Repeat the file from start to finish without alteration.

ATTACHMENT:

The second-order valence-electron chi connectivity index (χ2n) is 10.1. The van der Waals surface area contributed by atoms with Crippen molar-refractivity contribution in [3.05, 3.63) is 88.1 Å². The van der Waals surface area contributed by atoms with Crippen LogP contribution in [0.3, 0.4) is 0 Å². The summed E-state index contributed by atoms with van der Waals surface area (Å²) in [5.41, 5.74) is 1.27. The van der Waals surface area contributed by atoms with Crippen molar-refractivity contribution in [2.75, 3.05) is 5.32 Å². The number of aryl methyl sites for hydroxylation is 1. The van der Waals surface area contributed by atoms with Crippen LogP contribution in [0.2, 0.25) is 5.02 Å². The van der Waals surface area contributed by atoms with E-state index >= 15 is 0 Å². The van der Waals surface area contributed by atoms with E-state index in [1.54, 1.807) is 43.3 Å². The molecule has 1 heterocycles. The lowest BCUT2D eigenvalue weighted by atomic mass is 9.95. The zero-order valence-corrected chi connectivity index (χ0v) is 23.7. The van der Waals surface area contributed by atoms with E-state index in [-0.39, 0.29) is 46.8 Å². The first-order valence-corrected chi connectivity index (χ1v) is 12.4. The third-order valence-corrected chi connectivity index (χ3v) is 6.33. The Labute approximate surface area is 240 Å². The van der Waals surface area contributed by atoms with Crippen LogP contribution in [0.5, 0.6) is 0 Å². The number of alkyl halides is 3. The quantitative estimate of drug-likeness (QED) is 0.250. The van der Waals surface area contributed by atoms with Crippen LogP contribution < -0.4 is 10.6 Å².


The second-order valence-electron chi connectivity index (χ2n) is 10.1. The van der Waals surface area contributed by atoms with Crippen molar-refractivity contribution in [3.05, 3.63) is 88.1 Å². The van der Waals surface area contributed by atoms with Crippen LogP contribution in [0.3, 0.4) is 0 Å². The summed E-state index contributed by atoms with van der Waals surface area (Å²) in [5.41, 5.74) is 1.27. The van der Waals surface area contributed by atoms with Crippen molar-refractivity contribution in [2.75, 3.05) is 5.32 Å². The number of aryl methyl sites for hydroxylation is 1. The van der Waals surface area contributed by atoms with Crippen LogP contribution in [0.2, 0.25) is 5.02 Å². The van der Waals surface area contributed by atoms with E-state index >= 15 is 0 Å². The van der Waals surface area contributed by atoms with E-state index in [1.54, 1.807) is 43.3 Å². The molecule has 1 heterocycles. The lowest BCUT2D eigenvalue weighted by atomic mass is 9.95. The zero-order valence-corrected chi connectivity index (χ0v) is 23.7. The van der Waals surface area contributed by atoms with E-state index in [-0.39, 0.29) is 46.8 Å². The first-order valence-corrected chi connectivity index (χ1v) is 12.4. The third-order valence-corrected chi connectivity index (χ3v) is 6.33. The Labute approximate surface area is 240 Å². The van der Waals surface area contributed by atoms with Crippen LogP contribution in [0.5, 0.6) is 0 Å². The number of alkyl halides is 3. The quantitative estimate of drug-likeness (QED) is 0.250. The van der Waals surface area contributed by atoms with Crippen LogP contribution < -0.4 is 10.6 Å².